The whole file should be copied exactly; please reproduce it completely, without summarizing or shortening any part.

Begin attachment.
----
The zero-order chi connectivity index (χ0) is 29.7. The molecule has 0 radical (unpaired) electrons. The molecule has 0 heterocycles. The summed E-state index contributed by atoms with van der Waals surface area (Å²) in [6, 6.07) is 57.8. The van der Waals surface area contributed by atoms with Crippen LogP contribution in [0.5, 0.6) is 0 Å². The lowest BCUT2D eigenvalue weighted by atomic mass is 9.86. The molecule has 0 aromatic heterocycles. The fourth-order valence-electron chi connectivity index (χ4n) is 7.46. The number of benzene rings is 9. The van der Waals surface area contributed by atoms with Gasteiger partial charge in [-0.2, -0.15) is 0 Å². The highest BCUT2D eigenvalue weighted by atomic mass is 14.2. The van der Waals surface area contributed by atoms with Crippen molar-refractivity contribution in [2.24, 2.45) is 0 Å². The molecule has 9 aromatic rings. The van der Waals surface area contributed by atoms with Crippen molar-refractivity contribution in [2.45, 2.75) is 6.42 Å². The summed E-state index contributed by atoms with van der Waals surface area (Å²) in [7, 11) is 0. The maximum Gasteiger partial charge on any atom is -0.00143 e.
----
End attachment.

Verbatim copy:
The zero-order chi connectivity index (χ0) is 29.7. The molecule has 0 radical (unpaired) electrons. The molecule has 0 heterocycles. The summed E-state index contributed by atoms with van der Waals surface area (Å²) in [6, 6.07) is 57.8. The van der Waals surface area contributed by atoms with Crippen LogP contribution in [0.5, 0.6) is 0 Å². The lowest BCUT2D eigenvalue weighted by atomic mass is 9.86. The molecule has 0 aromatic heterocycles. The fourth-order valence-electron chi connectivity index (χ4n) is 7.46. The number of benzene rings is 9. The van der Waals surface area contributed by atoms with Gasteiger partial charge in [-0.2, -0.15) is 0 Å². The highest BCUT2D eigenvalue weighted by atomic mass is 14.2. The van der Waals surface area contributed by atoms with Crippen molar-refractivity contribution in [2.24, 2.45) is 0 Å². The molecule has 9 aromatic rings. The van der Waals surface area contributed by atoms with Crippen molar-refractivity contribution in [2.45, 2.75) is 6.42 Å². The summed E-state index contributed by atoms with van der Waals surface area (Å²) in [7, 11) is 0. The maximum Gasteiger partial charge on any atom is -0.00143 e.